Region: National

Cutting 290,000 Tons of Water Pollution a Year, One Coal Plant at a Time

Coal is a dirty fuel. It’s not just air pollution or climate change.

EPA proposed new regulations next week to reduce the water pollution impacts of coal-fired power plants.  As EPA regulations go, these count as fairly minor. They got a bit of news coverage in coal country and industry publications. But they will eliminate the discharge of thousands of tons of pollutants, including a lot of metals …

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Top 5 Climate Reasons To Reduce Driving, Even With Electric Vehicles

Sprawl and EVs still have significant carbon costs

California and other jurisdictions have been moving to reduce vehicle miles traveled (VMT) as a climate solution. Yet some pro-sprawl interests question whether this is necessary, given the advent of electric vehicles. It’s fair to ask: if all vehicles are “zero emission,” do we really need to care any more about how much driving we …

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“Major Questions” for Texas (and for the Environment)

Defending clean car regulations and tracking judicial decision-making

Last June, the Supreme Court formally unveiled the “major questions” doctrine in the landmark environmental case West Virginia v. EPA. In rejecting EPA’s plan to regulate greenhouse gas emissions from existing power plants under Section 111(d) of the Clean Air Act, the Court stated that “agency decisions of vast economic and political significance” (i.e., those …

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Climate Policy’s “Plan B”

As the initial top-down approach failed, a new approach to climate policy crystalized.

My last blog post told the story of the original top-down approach to climate policy. It was supposed to feature binding restrictions on carbon emissions in a global treaty and federal legislation. By 2012, it was plain that neither half of this “Plan A” strategy was in the offing. Building on trends that had begun …

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Climate Policy at the Turn of the Century: The Death of “Plan A”

The original plan involved top-down global and US emission limits. They never happened.

When the campaign to cut carbon emissions began in the last decade of the 20th Century, there seemed to be a clear path forward. International negotiations would begin with a framework convention, followed by a later global agreement capping carbon emissions. Within the US, Congress would enact legislation cutting carbon emissions. By the end of …

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Need Quick Climate Solutions? Check Out Our “Climate Break” Podcast

Berkeley Law production also airing every Thursday on NPR-affiliate KALW in San Francisco

Climate change news is often quite depressing, with frequent stories on the science and ever-worsening impacts. What gets lost in this otherwise important coverage is the amazing and inspiring tales of innovation and solutions happening all around us, in every sector and walk of life. That’s why Berkeley Law’s Center for Law, Energy and the …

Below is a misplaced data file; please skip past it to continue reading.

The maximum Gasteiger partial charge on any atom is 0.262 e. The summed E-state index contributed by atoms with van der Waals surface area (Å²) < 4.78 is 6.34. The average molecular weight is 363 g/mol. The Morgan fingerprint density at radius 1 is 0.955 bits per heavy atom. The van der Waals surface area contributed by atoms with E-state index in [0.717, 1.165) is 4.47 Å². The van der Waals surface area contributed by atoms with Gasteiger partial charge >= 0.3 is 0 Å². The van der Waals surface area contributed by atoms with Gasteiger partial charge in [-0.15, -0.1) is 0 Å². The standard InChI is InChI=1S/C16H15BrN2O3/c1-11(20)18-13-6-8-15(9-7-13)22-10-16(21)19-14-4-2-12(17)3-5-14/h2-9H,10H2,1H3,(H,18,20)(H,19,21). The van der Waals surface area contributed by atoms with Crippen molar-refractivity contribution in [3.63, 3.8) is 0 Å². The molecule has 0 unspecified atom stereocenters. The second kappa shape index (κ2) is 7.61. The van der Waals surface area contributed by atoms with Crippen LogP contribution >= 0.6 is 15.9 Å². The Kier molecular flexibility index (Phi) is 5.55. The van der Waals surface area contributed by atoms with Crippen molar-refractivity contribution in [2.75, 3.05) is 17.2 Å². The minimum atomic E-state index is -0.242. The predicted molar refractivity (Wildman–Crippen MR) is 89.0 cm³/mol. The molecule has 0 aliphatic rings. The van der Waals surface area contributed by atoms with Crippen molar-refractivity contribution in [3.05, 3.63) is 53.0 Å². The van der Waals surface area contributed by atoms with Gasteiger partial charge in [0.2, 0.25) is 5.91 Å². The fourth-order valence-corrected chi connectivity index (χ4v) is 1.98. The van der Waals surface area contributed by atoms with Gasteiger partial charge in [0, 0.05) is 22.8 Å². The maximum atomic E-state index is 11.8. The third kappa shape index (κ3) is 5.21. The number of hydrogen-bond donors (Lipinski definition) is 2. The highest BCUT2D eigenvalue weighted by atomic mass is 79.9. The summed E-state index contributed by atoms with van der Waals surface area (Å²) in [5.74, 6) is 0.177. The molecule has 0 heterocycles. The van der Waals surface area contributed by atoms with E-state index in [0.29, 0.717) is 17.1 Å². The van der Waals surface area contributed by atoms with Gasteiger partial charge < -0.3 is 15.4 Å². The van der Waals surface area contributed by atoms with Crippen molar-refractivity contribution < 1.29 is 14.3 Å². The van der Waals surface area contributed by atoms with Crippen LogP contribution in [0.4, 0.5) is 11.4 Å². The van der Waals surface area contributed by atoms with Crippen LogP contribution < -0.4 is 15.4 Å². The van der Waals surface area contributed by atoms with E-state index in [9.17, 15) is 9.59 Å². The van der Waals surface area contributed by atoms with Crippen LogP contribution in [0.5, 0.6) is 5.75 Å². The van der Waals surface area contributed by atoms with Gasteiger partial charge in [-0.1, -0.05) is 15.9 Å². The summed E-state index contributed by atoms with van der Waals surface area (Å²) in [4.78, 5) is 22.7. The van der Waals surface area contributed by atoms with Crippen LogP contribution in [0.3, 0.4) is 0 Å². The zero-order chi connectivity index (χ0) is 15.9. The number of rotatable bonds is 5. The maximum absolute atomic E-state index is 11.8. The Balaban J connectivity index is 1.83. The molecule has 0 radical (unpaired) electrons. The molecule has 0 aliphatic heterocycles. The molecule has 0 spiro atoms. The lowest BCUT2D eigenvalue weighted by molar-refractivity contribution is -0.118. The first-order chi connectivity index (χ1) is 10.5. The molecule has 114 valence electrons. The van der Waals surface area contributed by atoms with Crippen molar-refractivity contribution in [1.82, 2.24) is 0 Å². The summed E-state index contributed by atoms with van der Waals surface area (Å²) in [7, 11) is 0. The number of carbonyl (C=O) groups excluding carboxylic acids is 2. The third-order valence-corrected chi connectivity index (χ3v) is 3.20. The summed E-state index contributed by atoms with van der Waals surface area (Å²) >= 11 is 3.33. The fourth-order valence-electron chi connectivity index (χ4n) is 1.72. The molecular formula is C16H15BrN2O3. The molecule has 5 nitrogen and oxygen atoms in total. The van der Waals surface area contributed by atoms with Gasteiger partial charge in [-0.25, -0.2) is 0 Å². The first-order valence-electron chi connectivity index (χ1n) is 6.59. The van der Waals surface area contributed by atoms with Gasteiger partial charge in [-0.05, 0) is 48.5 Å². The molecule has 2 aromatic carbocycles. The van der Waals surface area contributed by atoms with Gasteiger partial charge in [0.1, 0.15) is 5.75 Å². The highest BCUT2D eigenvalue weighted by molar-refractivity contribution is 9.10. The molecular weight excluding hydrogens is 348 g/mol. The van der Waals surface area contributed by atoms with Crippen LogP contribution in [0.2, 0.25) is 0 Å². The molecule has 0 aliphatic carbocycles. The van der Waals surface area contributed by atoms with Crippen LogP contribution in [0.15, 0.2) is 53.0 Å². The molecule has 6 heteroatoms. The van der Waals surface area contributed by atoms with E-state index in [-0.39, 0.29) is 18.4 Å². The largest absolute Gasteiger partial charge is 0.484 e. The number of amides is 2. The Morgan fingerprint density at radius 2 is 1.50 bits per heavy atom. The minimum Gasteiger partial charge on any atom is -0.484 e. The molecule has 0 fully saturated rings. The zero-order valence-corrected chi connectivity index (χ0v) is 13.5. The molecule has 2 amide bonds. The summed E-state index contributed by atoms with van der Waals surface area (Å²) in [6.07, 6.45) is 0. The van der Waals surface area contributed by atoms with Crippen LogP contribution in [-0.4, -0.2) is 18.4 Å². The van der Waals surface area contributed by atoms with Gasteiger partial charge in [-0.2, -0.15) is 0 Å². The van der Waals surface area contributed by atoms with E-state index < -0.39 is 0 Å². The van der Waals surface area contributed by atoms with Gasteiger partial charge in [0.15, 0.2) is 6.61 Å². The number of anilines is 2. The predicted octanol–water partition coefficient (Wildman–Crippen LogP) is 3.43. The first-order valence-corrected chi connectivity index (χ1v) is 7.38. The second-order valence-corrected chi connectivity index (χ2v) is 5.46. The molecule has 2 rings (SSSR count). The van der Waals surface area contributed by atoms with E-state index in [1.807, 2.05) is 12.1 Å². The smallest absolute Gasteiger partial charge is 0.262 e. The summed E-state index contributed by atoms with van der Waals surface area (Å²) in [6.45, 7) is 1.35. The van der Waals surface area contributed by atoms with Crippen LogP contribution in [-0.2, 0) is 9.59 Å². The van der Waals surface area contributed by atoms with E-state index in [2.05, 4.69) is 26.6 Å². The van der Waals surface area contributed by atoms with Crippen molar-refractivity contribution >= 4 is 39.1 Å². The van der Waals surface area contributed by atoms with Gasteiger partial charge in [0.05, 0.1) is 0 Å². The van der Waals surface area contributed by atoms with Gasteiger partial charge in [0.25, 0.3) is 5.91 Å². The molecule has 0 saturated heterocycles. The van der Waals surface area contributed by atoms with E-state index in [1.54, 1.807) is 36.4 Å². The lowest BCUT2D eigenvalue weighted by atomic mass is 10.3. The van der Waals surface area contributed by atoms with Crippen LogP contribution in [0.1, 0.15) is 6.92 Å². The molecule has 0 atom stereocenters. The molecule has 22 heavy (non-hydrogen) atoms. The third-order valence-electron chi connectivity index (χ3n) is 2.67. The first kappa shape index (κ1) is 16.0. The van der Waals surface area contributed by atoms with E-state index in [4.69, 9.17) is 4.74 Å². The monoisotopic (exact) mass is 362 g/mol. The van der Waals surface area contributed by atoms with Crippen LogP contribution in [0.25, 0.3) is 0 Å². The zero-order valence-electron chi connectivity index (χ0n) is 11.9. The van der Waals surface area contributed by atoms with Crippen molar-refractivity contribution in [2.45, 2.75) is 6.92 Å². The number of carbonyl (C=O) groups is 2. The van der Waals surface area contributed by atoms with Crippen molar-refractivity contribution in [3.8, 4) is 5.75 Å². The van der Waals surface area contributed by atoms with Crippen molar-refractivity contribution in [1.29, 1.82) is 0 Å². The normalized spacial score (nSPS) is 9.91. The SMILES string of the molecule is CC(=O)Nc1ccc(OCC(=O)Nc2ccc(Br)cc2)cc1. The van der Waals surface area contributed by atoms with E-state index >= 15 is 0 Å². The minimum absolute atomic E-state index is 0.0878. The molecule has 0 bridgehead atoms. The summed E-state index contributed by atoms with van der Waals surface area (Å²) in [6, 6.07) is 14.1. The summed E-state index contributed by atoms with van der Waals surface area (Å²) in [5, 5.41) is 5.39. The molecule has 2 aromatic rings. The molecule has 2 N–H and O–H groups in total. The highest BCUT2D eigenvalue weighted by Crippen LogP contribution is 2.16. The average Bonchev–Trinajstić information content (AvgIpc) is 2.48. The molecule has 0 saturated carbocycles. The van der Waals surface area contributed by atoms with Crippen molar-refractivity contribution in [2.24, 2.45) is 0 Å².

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The Great-Great-Grandmother of Climate Science

Herein of the now-forgotten woman who discovered the warming effect of CO2.

The first climate science ever published was in 1856 by Eunice Newton Foote, who discovered that CO2 and water vapor trapped the sun’s heat.   Her paper was read at the annual meeting of the American Association for the Advancement of Science. That paper, along with another paper of hers,  were the only physics papers by …

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Wetlands Regulation in the Political Swamp

The Congressional Review Act remains bad for policy and worse for democratic deliberation.

Last December, the Biden administration issued a rule defining the scope of the federal government’s authority over streams and wetlands. Congressional Republicans vowed to overturn the rule, using a procedure created by the Congressional Review Act. If Congress is going to repeal something, it should be the Congressional Review Act rather than the Biden rule. …

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Good News from the Land of 10,000 Lakes

Earlier this month, Minnesota adopted a bold new clean energy plan.

The headline news is that Minnesota has adopted a 2040 deadline for a carbon-free grid.   The headline is accurate, but the law in question contains a lot of other interesting features that deserve attention. Despite the law’s extremely unglamorous name (“Senate File 4”), this is a big step forward for the state, as well as …

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I’m With Paul

Krugman claims that climate action doesn’t mean an end to growth. He’s right.

In a recent column, Paul Krugman argued that cutting carbon emissions doesn’t have to mean an end to economic growth. He’s right about that. Carbon emissions and growth aren’t joined at the hip. He could have added that economic growth and quality of life don’t necessarily go together. The numbers are really clear about the …

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